Who’s afraid of the big, bad market?

Over at Wronging Rights, Amanda asks “Why do so many people respond so negatively to the idea of markets?“:

I don’t think it’s an actual discomfort with exchanging goods or services for money. We all engage in market transactions all the time, every day. Markets are where we get everything from our toothpaste to our cheesy Richard Curtis movies, but I don’t think many people feel oppressed or exploited every time they buy a tube of Colgate Total.

I wouldn’t dismiss discomfort.

Impersonal, non-cooperative markets are a recent invention. Even 50 years ago, most of Western intelligentsia doubted the batty-sounding system could work. Fifty years later, most of us believe in markets only because we see the wreckage of other systems each time we lean close to the precipice ourselves. Liberal ideology helps us rationalize the rest.

But impersonal markets are precisely the opposite of the human historical experience. Vernon Smith, experimental economist of Nobel fame, has suggested humans are hardwired to prefer close networks of reciprocal exchange. There’s a nice discussion of this point over at EconTalk. Our discomfort may be biological.

The argument would be familiar to Hayek; he argued that human beings want to take the familiar–the trust-based kin relationship–and extend it to society at large. But trust in the market is unlike trust within families. Hence our discomfit.

Another implication of impersonal markets: there is no one to blame. If you lose your job, if your home price falls, if your stock price tanks, seldom is one person accountable.

Finally, one always holds an uncomfortable feeling that someone else, someone with power, someone insipid and mean, is taking advantage of your good behavior.

When markets fail, we instinctively search out those who violated our trust, strip them of their wealth, and banish them. That satisfied feeling that follows banker bashing is pure primitive glee.

8 thoughts on “Who’s afraid of the big, bad market?

  1. Pingback: Links we liked « The First Mile

  2. A fuller view would note American society typically resists the idea of the bureaucrat having control. Often we prefer control to be through anonymous market and cultural forces rather than vesting control in some “faceless bureaucrat”. Somehow we often feel freer when no one is calling the shots .

  3. Pingback: De l’origine de l’aversion au marché « Rationalité Limitée

  4. I Agree with Zo. You are missing the point.

    Almost no one opposes markets per se.
    People like markets, but like to regulate them.
    Then,the real question is: why people oppose free markets and prefer regulated market.

    regards,
    Manoel

  5. “Another implication of impersonal markets: there is no one to blame. If you lose your job, if your home price falls, if your stock price tanks, seldom is one person accountable.”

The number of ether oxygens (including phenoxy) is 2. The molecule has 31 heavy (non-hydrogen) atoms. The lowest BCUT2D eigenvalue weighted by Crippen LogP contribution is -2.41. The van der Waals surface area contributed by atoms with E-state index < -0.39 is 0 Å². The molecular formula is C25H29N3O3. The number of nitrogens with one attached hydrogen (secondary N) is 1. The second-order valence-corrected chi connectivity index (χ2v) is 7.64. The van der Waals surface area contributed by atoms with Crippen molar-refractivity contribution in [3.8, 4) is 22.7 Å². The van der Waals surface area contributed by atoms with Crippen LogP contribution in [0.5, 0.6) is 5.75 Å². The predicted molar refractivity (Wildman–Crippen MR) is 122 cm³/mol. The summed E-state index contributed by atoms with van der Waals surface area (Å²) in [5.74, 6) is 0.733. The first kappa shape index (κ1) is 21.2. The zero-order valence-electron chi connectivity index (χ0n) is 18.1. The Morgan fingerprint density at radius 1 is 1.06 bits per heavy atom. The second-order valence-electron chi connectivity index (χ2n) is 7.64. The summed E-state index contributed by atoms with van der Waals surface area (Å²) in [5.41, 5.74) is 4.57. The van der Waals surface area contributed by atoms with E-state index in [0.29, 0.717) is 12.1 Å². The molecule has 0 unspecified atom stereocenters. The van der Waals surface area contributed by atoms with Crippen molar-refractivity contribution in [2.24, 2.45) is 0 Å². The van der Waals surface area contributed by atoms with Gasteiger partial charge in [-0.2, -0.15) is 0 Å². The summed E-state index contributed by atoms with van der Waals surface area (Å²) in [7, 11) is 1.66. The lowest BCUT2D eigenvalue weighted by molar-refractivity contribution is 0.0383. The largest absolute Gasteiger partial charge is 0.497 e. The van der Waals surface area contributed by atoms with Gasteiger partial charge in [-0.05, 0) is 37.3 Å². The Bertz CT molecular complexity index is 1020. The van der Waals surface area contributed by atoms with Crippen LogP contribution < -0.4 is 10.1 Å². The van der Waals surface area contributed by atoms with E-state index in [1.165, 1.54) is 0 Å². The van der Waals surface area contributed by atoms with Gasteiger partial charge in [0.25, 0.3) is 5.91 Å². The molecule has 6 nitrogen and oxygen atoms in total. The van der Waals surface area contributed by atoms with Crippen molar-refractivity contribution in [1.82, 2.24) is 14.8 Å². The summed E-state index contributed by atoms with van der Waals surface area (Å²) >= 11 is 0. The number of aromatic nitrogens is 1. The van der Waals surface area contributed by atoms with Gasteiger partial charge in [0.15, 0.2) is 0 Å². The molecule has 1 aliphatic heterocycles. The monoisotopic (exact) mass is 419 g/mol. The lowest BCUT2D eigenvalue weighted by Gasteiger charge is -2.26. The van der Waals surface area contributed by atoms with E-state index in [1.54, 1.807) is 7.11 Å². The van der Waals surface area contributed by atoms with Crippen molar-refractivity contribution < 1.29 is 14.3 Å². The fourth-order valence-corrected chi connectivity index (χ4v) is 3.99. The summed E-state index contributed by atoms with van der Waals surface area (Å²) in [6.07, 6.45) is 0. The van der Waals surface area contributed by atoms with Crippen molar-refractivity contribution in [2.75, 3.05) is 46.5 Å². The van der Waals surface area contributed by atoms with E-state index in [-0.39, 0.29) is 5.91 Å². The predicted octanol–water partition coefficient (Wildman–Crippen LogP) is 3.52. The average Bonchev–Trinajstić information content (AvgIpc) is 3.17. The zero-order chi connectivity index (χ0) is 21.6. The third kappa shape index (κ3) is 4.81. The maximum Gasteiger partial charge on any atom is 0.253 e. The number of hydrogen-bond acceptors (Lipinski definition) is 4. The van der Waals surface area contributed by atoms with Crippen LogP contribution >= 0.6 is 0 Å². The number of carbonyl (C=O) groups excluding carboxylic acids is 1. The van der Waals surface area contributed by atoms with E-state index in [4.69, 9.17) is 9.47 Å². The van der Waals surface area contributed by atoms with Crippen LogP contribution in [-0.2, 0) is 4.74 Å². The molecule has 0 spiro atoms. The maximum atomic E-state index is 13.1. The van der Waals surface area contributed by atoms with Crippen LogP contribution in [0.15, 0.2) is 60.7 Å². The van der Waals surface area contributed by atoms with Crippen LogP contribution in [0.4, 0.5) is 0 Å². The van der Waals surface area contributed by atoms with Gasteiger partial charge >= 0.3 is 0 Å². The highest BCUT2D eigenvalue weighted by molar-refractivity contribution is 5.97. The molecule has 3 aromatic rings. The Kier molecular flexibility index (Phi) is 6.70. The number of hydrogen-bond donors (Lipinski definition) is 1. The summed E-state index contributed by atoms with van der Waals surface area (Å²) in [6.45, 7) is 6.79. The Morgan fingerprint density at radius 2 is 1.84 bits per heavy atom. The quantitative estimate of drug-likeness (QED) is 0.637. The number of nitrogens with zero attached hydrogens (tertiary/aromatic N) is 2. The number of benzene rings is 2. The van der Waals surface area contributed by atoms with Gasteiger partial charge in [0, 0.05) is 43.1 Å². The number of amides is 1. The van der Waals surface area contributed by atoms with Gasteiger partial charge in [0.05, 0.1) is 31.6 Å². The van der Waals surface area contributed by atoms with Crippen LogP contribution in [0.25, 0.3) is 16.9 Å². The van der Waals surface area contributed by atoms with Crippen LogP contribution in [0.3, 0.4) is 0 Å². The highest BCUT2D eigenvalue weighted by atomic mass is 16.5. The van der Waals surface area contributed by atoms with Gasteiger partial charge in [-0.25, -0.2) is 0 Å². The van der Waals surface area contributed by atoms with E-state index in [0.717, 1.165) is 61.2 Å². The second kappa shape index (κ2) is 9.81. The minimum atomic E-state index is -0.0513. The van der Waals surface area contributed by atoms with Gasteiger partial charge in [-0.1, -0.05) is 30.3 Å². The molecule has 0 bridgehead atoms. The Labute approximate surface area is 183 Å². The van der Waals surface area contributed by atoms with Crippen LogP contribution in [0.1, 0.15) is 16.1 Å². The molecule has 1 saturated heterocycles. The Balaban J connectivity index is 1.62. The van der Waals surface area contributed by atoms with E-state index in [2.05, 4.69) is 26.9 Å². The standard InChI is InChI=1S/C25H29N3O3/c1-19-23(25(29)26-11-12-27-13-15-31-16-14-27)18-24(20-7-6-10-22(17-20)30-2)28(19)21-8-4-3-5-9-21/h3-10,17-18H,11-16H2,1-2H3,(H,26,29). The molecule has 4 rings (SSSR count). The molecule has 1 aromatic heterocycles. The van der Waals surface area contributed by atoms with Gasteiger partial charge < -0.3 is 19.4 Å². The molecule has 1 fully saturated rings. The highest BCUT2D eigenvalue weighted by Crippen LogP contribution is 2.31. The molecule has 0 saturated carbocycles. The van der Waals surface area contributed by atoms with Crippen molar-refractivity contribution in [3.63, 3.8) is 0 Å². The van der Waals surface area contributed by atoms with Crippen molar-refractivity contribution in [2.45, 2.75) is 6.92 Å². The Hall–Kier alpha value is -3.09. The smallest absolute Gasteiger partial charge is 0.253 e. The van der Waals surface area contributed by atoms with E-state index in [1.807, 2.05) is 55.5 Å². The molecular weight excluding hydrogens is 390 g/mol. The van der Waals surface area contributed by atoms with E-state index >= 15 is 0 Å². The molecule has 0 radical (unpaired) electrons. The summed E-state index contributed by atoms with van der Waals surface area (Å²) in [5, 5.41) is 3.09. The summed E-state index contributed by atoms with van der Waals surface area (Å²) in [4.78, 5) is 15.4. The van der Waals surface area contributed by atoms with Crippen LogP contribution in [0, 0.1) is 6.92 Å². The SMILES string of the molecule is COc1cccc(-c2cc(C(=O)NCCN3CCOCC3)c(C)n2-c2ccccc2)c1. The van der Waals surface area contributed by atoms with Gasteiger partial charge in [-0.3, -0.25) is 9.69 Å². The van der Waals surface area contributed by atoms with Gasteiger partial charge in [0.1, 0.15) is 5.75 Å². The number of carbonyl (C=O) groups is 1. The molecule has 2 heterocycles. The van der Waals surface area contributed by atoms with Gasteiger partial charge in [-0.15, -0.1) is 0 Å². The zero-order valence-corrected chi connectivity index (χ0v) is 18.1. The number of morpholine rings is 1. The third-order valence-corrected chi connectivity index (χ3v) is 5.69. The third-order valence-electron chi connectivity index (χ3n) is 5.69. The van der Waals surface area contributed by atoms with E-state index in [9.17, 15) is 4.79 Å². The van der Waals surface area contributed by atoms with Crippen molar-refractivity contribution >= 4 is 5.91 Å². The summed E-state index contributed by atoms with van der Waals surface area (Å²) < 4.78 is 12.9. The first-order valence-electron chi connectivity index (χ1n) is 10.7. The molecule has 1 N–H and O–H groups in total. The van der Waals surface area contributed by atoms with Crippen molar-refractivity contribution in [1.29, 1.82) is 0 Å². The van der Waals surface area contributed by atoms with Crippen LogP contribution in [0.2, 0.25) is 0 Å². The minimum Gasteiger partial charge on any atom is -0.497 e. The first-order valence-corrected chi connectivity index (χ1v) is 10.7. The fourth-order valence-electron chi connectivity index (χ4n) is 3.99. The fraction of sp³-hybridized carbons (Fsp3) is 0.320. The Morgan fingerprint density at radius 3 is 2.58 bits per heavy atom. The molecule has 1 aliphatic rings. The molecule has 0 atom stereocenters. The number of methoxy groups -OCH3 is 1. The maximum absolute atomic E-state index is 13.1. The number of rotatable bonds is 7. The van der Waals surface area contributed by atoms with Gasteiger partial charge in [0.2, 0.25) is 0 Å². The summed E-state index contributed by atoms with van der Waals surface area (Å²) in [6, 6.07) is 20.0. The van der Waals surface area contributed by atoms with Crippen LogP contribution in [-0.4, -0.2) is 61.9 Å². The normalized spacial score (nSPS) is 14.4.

This kind of impersonal market is a bit of a legal fiction. It was probably practical when Adam Smith wrote “the invisible hand”, when centers of capital were various, when great power depended on great landholdings, and Samuel Johnson wrote “a man is seldom so innocently employed as when he is making money.”

    That’s not what we have today. What we have today is a tsunami of investment capital sloshing around the world, directed by a few thousand people who can’t seem to think of uses for it that are at once beneficial and profitable.

    Consider Bolivian water. We know who loaned the money, we know who borrowed the money. We know who lobbied the government, we know who took control. They wanted us to know so they could sell stock.

    The farmers market might be a good project for tomorrow morning: “Buy the whole market and raise prices 2000%? Any other ideas? No? Let’s go.”

  6. I agree with what you have here, I would like to add two main points:

    She writes “I don’t think many people feel oppressed or exploited every time they buy a tube of Colgate Total.” True, I don’t feel exploited, but I know that it is only by way of the oppression/exploitation of people (somewhere) that so many types of inexpensive foods and products are available.

    She asks, “if you are someone who hears ‘water privatization’ and immediately has concerns that you do not have when you hear ‘government-run utility,’ why is that?”
    Again, it’s not about me. Think Bolivia, not America. It is the difference between access to government-run water and a privatized system that prices the poor out of a basic need (and lobbies for laws that makes collecting rain water illegal).